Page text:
Lestat in meditation at one point realizes that the voice that he had fought off, and prayed would return when it was off influencing others, was the voice in his head that was present during his triumphant moments in life, etc. all along. That it was always there (if memory serves me right). So perhaps the book is speaking of being in a kind of dissonance with oneself, causing a conflict between mind and body and making an integration with them, or conversation between them, impossible.
As I started this post by mentioning synchronicities, I had been by chance getting inundated with Atlantis stuff (from returning to Graham Hancock’s Magicians of the Gods after seeing Gobekli Tepe mentioned in Prince Lestat), and in Prince Lestat it had the word Ragnarok in it, which made me pull Ignatius Donnelly’s The Destruction of Atlantis: Ragnarok, or the age of Fire and Gravel off my shelf (which led to downloading Donnelly’s Atlantis: The Antediluvian World‘s audiobook free from LibriVox). While come the end of Prince Lestat, I enjoyed it to my surprise, yet I wasn’t too eager to jump in and read the previous books of the Vampire Chronicles series (not that I’d object to if I happened to spot them free somewhere), but I wasn’t left with the impulse to buy any. Though, at the end of the book, with Lestat having this previously chaotic voice now inside him, and him choosing to do its will in keeping it in check, I am left curious as to where the story will be going next… and the next book in the series by Anne Rice is by chance called Prince Lestat and the Realms of Atlantis!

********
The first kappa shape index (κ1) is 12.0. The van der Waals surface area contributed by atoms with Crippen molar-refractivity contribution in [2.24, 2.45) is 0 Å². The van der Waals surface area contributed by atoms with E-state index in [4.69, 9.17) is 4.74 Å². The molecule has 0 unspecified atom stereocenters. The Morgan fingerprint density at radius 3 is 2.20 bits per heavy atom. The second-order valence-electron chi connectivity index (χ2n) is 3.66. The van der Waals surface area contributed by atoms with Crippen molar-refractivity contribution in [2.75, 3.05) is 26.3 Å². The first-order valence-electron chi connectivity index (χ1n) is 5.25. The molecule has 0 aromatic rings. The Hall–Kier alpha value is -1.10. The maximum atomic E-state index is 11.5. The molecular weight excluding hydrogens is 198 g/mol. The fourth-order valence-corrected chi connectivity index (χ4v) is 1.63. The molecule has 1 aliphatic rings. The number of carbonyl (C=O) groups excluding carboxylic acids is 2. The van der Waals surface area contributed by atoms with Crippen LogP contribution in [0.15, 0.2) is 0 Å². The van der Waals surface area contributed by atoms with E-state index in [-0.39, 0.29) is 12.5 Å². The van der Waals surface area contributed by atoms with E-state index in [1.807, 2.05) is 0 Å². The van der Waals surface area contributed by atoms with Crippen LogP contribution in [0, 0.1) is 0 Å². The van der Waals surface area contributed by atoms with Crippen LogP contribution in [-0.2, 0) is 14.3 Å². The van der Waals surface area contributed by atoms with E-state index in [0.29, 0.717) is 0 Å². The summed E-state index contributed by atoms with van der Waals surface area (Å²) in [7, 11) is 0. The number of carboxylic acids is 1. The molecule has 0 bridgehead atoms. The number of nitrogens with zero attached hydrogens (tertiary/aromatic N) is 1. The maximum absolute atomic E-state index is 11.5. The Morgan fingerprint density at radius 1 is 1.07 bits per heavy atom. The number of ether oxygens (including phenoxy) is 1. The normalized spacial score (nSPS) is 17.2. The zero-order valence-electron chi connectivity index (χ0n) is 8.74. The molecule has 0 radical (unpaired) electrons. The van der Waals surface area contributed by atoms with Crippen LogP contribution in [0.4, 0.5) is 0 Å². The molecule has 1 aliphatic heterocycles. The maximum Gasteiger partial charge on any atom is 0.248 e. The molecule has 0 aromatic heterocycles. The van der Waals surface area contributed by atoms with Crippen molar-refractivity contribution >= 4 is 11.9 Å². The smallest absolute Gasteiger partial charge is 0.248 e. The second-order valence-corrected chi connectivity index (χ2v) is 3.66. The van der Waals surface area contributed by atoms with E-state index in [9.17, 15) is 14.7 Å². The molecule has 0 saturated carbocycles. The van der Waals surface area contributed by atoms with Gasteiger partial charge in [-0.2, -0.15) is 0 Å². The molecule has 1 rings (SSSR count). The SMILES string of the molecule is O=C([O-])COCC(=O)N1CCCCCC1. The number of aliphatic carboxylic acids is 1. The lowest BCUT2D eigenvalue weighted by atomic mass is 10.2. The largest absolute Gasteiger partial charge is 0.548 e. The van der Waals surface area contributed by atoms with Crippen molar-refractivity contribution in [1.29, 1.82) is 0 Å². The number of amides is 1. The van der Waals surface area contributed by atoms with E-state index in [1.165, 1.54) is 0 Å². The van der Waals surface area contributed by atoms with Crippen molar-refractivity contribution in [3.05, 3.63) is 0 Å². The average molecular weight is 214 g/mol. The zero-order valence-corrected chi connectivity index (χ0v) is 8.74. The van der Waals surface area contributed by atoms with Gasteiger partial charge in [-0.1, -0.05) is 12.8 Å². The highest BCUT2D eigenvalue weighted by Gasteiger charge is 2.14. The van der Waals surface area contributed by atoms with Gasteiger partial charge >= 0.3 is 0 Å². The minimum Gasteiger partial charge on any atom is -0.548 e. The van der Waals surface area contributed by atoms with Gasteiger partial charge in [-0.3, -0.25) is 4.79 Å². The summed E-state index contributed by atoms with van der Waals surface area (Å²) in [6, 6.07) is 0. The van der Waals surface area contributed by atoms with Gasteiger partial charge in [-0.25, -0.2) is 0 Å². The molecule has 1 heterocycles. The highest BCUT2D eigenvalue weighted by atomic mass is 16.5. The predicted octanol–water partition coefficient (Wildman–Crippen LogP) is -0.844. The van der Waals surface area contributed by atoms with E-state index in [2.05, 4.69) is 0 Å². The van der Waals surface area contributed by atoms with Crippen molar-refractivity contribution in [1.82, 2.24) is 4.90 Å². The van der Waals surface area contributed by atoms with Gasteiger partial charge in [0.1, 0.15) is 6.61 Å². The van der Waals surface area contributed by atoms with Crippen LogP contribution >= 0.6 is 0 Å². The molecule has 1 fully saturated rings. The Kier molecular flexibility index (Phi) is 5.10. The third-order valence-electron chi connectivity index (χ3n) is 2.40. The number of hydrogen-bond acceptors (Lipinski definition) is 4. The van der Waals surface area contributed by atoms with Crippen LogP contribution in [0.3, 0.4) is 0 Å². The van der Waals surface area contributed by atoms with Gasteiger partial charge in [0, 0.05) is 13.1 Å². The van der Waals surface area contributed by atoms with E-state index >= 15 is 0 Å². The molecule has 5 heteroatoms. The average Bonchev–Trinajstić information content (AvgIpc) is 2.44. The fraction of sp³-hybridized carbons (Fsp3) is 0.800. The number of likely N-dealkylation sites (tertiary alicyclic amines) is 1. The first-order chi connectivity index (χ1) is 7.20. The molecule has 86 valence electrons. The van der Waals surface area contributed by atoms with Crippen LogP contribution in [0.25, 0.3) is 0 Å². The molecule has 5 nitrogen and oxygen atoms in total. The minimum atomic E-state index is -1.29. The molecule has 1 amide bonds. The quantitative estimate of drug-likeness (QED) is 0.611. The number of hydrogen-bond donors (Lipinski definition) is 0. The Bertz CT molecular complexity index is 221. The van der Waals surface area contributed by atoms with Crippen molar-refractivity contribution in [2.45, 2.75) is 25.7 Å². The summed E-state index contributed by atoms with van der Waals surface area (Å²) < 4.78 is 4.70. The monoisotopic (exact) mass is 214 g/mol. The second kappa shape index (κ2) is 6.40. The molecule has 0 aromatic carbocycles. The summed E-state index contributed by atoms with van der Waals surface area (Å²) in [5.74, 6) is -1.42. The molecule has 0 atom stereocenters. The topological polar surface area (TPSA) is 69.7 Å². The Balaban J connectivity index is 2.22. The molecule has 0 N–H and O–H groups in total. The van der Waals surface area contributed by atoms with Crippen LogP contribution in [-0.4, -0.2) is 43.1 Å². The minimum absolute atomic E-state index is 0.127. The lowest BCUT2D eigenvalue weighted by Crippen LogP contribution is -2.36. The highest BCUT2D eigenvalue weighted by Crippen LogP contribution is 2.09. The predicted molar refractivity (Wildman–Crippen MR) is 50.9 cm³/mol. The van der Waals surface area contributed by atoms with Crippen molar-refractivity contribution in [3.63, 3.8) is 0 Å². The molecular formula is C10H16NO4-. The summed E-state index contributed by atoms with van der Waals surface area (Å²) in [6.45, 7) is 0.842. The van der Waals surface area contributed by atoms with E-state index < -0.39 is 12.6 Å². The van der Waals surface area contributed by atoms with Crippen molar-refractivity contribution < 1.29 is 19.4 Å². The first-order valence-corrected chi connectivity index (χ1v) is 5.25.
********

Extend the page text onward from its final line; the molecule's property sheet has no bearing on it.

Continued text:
…So I’ve given myself the excuse to read that one too.